Glengorm Castle was built in 1860 and sits on a headland north of Tobermory. The castle, which is still a family home, offers five roomsand guests have full use of the main hall, library and dining room. An ideal location for those seeking peace and a rural retreat. There are many lovely walks in the nearby, and marsh fritillary butterflies and slender scotch burnet moths have been recorded in the locality. Tobermory is also close by offering a wide range of dining opportunities.
This is a stunning walk across a wild rugged terrain to a beautiful beach. The walk passes through heathland with some stunning coastal and hill views, with particularly fine views to the Small Isles, Mull and Skye. Gortenfern beach is lovely sandy beach and a great place for beach-combing and exploring the rocky coastline. The beach and surrounding area was used for commando training during the Second World War and may contain unexploded munitions, so please take care. A battle associated with the 1745 uprising is also believed to have been fought here
Path passes mainly through Calluna heath with bell heather (Erica cinerea), purple moor grass (Molinia caerulea), hard fern (Blechnum spicant), with cross-leaved heath (E.tetralix), bog myrtle (Myrica gale), bog asphodel (Narthecium ossifragum) and Juncus spp, as well as bryophyte assemblages in the wetter areas. There are some lovely sections of birch woodland, with oak, rowan, alder, Scots pine and holly, as well as a short section through coniferous plantation just before reaching the Singing Sands. The deciduous trees are variously strewn with lichens and mosses and epiphytic common polypody (Polypodium vulgare). The beach is surrounded by Calluna-vulgaris, Empetrum nigrum- Carex arenaria heath. Bryophytes, seen on route include Spaghnum and Polytrichium spp, Dicranum spp, Common tamarisk moss (Thuidium tamariscinium), Glittering wood moss (Hylocomium splendens), rough stalked feather-moss (Brachythecium rutabulum), to mention but a few.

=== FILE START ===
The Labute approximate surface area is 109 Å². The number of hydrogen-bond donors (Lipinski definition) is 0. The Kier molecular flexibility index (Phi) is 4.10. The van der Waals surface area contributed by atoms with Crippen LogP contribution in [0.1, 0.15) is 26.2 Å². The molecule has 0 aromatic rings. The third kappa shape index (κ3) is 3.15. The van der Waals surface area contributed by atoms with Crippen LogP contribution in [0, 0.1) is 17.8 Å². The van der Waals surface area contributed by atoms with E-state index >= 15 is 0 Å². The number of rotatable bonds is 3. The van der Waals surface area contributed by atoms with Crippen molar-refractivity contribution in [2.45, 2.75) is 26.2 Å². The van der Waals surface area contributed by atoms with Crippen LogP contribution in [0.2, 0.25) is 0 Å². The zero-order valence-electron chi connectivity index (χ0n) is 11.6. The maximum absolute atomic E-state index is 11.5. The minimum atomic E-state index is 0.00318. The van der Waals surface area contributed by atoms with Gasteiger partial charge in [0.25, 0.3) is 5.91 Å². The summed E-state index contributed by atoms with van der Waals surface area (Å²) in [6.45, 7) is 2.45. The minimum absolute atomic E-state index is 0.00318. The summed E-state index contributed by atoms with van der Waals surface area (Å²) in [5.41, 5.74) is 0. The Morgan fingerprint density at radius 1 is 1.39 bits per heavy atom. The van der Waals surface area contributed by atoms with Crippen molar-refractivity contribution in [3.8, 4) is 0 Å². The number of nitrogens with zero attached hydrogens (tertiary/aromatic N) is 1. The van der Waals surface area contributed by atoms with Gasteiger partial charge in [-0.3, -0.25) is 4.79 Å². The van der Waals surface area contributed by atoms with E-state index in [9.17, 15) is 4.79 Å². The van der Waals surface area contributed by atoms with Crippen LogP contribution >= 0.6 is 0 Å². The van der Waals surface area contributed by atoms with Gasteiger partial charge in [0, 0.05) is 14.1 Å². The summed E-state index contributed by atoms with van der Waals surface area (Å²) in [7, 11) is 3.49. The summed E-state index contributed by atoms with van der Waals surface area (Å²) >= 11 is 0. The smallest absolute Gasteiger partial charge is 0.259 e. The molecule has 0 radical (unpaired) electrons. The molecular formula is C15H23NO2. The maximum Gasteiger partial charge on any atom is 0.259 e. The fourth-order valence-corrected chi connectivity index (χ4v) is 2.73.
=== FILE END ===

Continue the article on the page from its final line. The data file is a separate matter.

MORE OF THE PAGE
Look out for the tracks and signs of pine marten and wild cat. Look for divers in the lochans, and scan the skyline for golden and white-tailed eagles. Listen out for a range of woodland birds and conifer specialists.
The bedrock geology consists of sections of quartz-microgabbro (igneous rock from the Palaeogene Period, between 24 to 56 million years ago), and older granofelsic psammite (metamorphic rock formed between 545 to 1000 million years ago).
The path is generally distinct, apart from in a few places, but there are some very boggy sections on route and some small stream crossings. This walk is best done after a period of dry weather.
A fabulous, scenic walk to a lovely isolated beach who sands whistle in the wind (a feature of the grain size, silica content and humidity of the sand grains).
Park in the car parking area at end of the road and head up the track towards Ockle Holiday Cottages. Follow the track through a gate by a house and veer right on track passing by the bungalow (Tigh Dochie) ignoring the track to the left.
Pass through a metal gate signposted with a yellow arrow, and head uphill on a well defined track through heath and rough grassland.
Pass by a lochan on the right as path narrows and then head through another metal gate and continue to climb, eventually passing by a stone cairn.
At another gate (signposted private), take path on the right traversing the hillside, and signposted Gortenfern.
Pass through a craggy section and then by a second cairn. The route now passes through a valley between the low mountains that can be very boggy. The path is indistinct in places, but head towards the far end of the valley where the path resumes.
Pick up the path and continue onwards traversing the hillside where the path starts to descend slightly.
Where the path reaches a track, turn right and follow the descending grassy track towards another lochan (Lochan na Glaice). Once passed the lochan, the Singing Sands come into view.
The track descends through some lovely sections of birch woodland, with oak, rowan and holly. Ignore the track left and continue descending.
Cross a wooden bridge and pass through a metal gate, signposted Singing Sands and Ardnamurchan Gorteneorn. The track now passes by the edge of a spruce plantation (mainly Sitka spruce), with a deciduous woodland fringe on the right. Eventually you will come across a small wooden signpost to the beach by a sandy path heading through the plantation.
Take this path on the left and descend towards the beach through a short stretch of coniferous woodland and then onto to heath before reaching the golden sands at Camus an Lighe.
11. Spend time exploring and enjoying the beach before returning by the same route.
If you wish you can extend the walk to Arivegaig skirting around the lovely Kentra Bay. Please see walk to Singing Sands from Arivegaig for details.
starting grid ref:
- there and back